It’s Not The Foreigners, It’s The EPL

So why do England do badly? To bust some common myths and establish one of my own hypotheses, I’m going to start at a slightly different place. I’m going to start by a best 11 squad from the EPL, but comprised of foreigners. Not just foreigners, but those who could have played for this world cup. Give or take a few quibbles, the team might look like this:

  1. GK – Reina
  2. FB – Ivanovic
  3. CB – Vidic
  4. CB – Agger
  5. FB – Evra
  6. DM – Essien
  7. MF – Malouda
  8. MF – Nani
  9. MF – Fabregas
  10. ST – Torres / RVP
  11. ST – Drogba / Tevez

Obviously, Modric, Valencia, Zhirkov et al might have made it into this team if their teams had qualified.

Now let’s look at how these players have done in the world cup:

  1. GK – Reina – hasn’t played yet, behind Casillas in the pecking order.
  2. FB – Ivanovic – good performance for Serbia – but bottom of group – Eboue – okay but not spectacular for Ivory coast.
  3. CB – Vidic – same as Ivanovic
  4. CB – Agger – Patchy outing for Denmark – didn’t make it to second round
  5. FB – Evra – Appalling for France. Static, and a poor wearer of the arm band
  6. DM – De Jong/ Essien/ Song – Essien injured before the cup. Out of the tournament. Song played for Cameroon but ended bottom of the group, losing all 3 games. De Jong – satisfactory outings for Netherlands.
  7. MF – Malouda – late and not very effective entry.
  8. MF – Nani – injured before the cup.
  9. MF – Fabregas – not fully fit, has made the odd cameo appearance with no real impact.
  10. ST – Torres / RVP – Van Persie has been good, not brilliant yet, with 1 goal so far. Torres has been a shadow of his former self.
  11. ST – Drogba / Tevez – Drogba – overcame a pre-tournament injury but hardly set the world cup alight. Tevez has been his industrious self and scored a screamer against Mexico, along with an offside goal.

So of the team of the 16 best EPL foreigners who could have been stars at WC 2010, 2 didn’t make the world cup at all, 8 didn’t make it out of their groups. 6 topped their groups and progressed; but of the 6, 3 are Spaniards who have had anonymous world cups so far.

My point is, if the English team is suffering because of all the foreigners, shouldn’t the foreigners be making merry? Setting the world cup on fire? Our team here suggests that 3 out of the possible 16 have had any kind of real impact on the cup.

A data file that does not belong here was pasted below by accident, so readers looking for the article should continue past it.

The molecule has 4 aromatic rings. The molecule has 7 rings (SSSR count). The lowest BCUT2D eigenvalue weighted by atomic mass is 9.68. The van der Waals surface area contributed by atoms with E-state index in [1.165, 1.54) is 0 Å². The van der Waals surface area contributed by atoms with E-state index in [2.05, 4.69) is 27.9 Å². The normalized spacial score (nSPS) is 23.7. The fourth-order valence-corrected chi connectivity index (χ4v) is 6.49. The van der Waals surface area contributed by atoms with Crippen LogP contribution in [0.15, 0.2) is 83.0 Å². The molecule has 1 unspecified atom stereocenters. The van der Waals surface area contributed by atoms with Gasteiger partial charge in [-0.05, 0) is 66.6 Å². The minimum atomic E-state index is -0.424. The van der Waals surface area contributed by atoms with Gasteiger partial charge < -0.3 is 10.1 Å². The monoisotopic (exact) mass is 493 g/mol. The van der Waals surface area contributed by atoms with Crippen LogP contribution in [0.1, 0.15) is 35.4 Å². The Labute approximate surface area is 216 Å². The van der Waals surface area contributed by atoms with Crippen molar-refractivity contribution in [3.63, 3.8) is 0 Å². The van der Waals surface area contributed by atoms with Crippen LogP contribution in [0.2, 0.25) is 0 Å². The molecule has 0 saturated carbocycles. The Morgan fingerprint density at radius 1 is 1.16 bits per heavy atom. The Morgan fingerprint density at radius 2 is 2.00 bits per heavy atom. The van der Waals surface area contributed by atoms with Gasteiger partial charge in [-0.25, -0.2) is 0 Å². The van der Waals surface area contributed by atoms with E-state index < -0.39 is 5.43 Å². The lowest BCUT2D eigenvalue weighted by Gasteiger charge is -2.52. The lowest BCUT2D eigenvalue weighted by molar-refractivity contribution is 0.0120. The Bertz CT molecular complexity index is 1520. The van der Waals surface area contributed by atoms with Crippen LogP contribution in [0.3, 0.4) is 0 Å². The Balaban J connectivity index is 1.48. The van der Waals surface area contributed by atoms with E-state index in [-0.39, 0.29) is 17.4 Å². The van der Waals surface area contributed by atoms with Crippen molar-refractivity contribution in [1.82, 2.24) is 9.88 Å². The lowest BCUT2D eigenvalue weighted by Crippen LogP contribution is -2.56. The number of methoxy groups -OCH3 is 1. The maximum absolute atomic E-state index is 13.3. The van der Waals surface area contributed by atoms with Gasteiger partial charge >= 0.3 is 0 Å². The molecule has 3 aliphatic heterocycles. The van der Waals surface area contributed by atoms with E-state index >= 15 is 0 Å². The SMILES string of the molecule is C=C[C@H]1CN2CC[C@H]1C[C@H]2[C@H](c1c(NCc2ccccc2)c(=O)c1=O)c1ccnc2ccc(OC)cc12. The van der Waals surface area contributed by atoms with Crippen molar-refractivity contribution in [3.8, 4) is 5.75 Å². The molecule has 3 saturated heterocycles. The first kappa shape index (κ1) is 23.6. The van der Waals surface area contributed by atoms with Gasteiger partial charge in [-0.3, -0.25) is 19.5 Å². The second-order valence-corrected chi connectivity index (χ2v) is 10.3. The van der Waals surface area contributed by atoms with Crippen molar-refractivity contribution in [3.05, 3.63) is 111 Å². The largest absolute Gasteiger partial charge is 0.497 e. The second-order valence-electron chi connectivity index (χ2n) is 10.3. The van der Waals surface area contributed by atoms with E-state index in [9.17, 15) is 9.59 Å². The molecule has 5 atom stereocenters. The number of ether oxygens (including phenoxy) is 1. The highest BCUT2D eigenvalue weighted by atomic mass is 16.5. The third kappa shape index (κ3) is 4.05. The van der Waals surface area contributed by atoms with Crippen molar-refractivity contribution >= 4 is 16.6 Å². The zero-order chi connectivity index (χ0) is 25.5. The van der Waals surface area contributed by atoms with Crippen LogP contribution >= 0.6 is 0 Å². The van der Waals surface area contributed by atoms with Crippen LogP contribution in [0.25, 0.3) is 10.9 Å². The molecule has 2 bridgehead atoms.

And therefore, I would conclude that England’s performance has more to do with the physical strain of playing in the EPL than the number of foreigners. The EPL may or may not be the best league in the world, but it is definitely one of the most physically demanding, where speed, stamina, strength and athleticism are at a premium, often over technique and skill. Players who have full seasons in the EPL are drained by the time the world cup comes around. Their bodies are more prone to injuries. The same tumble or challenge can create a bigger impact when your body is too tired to react quickly to a fall.

Many other reasons – such as players being too motivated by money (how come this only impacts English players???) or about foreigners in the EPL (check out England’s performance in the 70s, with no foreigners around in the local leagues!) – are simply convenient grouse-holders and motivated by agendas and pet peeves of the media or the fans at large. Formation? Bah! When the opposition is patently fitter, faster and stronger, all over the pitch, it doesn’t matter if they play 10-0-0, they’ll still thrash you.

While we’re about it also consider the performance of France and Italy. Both countries have leagues with far fewer English players. Domenech may be a comedic coach, but Lippi is no loser. Yet the combination of good domestic leagues, home grown players, and good coaches all don’t seem to add up for them.

Finally, look at Argentina and Brazil. Maradona is no managerial magician but he has an embarrassingly high amount of talent at his disposal. Dunga has assembled a squad that comprises among others Elano, Robinho and Gilberto Silva (Premiership cast offs), Lucio, Maicon, Cesar (Champs League winners), Fabiano, Melo, Bastos, Juan (good but unspectacular teams like Sevilla, Lyon, Roma and Juventus), and Kaka (not first choice at Madrid) and turned them into a efficient footballing machine.  Neither Brazil, nor Argentina have a domestic league that’s watched outside of their continent. But their players play all over the world.

Maybe England should worry less about too many foreigners in the domestic league and worry more about why so few English players play abroad. After all, EU rules apply both ways!

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